Sampling for microplastics with the Wānaka community
A little bit of rain, a little bit of sunshine and a whole lot of sampling for microplastics! We had so much fun hosting a microplastics community event along the Wānaka lakefront last Saturday.
The event was a celebration of community engagement, scientific exploration and proactive measures against plastic pollution in our waterways. We had over 50 people of all ages, locals and visitors alike, come by for a morning of discovery and hands-on action.
“Participants had a unique opportunity to step into the shoes of a researcher and try their hand at sampling for microplastics along the lakefront or at the headwaters of Bullock Creek. It was great to see so many people interested in learning more about the health of our roto” – Jaylene (WAI Wānaka education team)
Here’s a glimpse into the highlights of the event:
Event goers grabbed metal buckets and glass jars and headed to the lakefront to have a go at sampling for microplastics in Lake Wānaka. Using the same methods marine scientist/PhD student Veronica Rotman does for our research project A Teeny Tiny Truth. The enthusiasm was palpable as attendees examined their findings under our microscope, unravelling the hidden world of tiny fibres and colourful bits the naked eye could not see.
Using a sieve to filter a water sample taken from the Lake Wānaka wharf.
Looking at water samples under the microscope to see if there are any microplastics present. A lot of colourful fibres and tiny plastic bits were identified during our investigations.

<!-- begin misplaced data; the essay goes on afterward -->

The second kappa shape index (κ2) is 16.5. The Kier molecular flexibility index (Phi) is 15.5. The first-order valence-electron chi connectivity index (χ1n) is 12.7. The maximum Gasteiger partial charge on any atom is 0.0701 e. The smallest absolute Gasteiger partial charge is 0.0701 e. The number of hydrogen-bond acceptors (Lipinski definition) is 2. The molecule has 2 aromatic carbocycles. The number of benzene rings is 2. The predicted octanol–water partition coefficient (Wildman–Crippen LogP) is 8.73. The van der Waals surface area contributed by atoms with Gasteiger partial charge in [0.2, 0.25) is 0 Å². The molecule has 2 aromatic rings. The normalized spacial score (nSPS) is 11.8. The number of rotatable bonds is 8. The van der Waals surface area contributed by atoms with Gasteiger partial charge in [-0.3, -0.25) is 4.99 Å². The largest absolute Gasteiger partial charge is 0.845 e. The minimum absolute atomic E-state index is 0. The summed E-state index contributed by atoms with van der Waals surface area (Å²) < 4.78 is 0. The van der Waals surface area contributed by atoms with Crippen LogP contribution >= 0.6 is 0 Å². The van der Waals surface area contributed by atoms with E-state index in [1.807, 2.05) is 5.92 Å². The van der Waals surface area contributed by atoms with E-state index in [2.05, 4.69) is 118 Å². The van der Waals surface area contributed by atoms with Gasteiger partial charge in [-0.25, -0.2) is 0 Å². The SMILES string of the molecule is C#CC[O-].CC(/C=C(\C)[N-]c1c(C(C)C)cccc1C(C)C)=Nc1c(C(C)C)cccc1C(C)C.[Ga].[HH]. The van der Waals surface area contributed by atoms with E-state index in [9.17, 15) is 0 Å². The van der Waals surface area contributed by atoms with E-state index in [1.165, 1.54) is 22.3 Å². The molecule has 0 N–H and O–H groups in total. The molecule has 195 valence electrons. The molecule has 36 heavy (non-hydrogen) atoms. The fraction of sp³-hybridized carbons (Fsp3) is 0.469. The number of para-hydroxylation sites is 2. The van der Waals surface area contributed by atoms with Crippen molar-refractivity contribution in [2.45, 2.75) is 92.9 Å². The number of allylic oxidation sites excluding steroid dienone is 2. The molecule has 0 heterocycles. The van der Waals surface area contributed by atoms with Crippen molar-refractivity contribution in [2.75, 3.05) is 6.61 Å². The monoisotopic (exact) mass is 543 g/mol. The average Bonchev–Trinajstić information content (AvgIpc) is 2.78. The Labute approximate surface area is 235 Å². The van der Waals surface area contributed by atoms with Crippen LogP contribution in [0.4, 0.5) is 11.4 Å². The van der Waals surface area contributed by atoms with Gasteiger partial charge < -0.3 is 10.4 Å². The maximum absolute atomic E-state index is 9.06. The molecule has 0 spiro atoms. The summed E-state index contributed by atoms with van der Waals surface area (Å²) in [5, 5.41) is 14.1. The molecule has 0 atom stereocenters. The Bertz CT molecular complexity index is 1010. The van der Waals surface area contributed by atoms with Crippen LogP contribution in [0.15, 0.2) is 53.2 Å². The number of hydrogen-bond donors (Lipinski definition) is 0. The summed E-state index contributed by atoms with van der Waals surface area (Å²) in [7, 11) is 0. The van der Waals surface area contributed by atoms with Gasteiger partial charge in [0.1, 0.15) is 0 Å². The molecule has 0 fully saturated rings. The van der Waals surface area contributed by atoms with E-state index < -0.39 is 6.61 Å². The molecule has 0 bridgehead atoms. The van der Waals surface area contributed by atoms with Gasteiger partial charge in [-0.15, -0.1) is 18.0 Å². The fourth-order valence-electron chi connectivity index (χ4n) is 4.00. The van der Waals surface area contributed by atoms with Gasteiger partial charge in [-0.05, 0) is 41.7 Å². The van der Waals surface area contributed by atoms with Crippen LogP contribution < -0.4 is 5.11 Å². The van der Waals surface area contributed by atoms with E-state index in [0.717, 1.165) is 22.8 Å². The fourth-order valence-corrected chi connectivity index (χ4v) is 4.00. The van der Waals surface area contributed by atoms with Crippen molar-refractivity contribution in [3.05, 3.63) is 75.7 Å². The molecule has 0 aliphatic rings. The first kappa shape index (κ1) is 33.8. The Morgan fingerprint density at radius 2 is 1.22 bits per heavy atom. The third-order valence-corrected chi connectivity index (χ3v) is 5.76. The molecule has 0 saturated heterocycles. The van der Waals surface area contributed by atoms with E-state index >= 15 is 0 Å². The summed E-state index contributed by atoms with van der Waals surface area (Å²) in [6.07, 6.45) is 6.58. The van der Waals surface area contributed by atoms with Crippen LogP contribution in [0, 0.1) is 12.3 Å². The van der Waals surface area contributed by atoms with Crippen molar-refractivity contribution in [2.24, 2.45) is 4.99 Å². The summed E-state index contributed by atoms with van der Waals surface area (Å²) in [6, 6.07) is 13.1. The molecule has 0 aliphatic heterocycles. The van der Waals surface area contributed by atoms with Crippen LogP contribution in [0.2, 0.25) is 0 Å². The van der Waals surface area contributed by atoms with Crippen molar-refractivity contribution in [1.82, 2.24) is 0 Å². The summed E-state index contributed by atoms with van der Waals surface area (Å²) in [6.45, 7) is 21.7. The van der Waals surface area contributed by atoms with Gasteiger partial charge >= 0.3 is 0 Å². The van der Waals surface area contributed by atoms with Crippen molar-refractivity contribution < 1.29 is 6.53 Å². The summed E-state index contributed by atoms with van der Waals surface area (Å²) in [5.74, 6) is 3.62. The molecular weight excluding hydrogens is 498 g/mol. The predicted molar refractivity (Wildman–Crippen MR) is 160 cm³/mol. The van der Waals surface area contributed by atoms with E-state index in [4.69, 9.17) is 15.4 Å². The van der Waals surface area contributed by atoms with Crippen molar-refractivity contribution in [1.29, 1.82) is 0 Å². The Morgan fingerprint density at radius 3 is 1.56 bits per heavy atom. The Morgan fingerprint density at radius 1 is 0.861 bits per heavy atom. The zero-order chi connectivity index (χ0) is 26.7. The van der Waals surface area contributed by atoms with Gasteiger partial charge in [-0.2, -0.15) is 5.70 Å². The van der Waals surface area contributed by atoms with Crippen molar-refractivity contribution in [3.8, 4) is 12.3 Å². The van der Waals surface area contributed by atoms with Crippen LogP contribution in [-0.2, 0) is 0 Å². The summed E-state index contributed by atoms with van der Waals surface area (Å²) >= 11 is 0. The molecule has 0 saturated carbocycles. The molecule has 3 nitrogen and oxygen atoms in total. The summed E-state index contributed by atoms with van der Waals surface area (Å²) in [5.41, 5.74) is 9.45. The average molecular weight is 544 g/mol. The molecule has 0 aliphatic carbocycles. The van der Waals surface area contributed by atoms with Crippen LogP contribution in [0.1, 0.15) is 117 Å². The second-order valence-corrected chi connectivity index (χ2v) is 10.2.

Naming the ‘Manta Trawl’
We had the mighty Manta Trawl – a large piece of equipment used for microplastics sampling – on display at the event, with a call out for attendees to help us name this device.
The top 5 name ideas we got were:
- Mob the Manta (named after the Manta ray’s scientific name Mobula birostris)
- Marg the Mighty Manta
- Max the Manta
- Tony the Trawler
- Penelope the Plastic Gobler
And the winner is….. Mob the Manta! A tribute to the very animal that this device is designed after, Mobula birostris (Giant oceanic manta ray).
Lakefront Rubbish Pick-up
Those with an eye for detail took to the lakefront to conduct a rubbish pick-up. Lots of plastic fragments were found amongst the sand, rocks and driftwood. All rubbish collected was categorised and recorded onto Keep New Zealand Beautiful’s ‘Upstream Battle’ data sheets. At the end of the event we bagged up and chucked our rubbish into Tāne the Tuna, the Wao Summit’s large longfin eel sculpture currently living at the lakefront. Thanks Tāne!
A massive thank-you goes out to Plastic Free Wānaka, SUCfree Wānaka, Wānaka Wastebusters and Friends of Bullock Creek for joining in on our event, as well as providing interactive displays and engaging learning tools related to plastic-free swaps and stormwater awareness. Groups like these are a huge reason our community has begun to shift towards a plastic-free lifestyle.
Missed the sampling event?
Join us at the Wao Summit this month for two ‘microplastic-esque’ learning opportunities:
26th October: Join Marine Scientist Veronica Rotman as she discusses her PhD ‘Ki uta ki tai – Mountains to Ocean: Microplastics in our Lakes’
28th October: Find us between the Yacht Club and Eely Point during the Wao Summit’s ‘Sustainable Communities Tour’ from 10am-3pm and have a go at using our gear to sample for microplastics.
We wish to thank our ‘A Teeny Tiny Truth’ funders for helping make this event and project possible: The Otago Participatory Science Platform, Curious Minds, Ten Square Games and Planet Play. To learn more about A Teeny Tiny Truth, click here.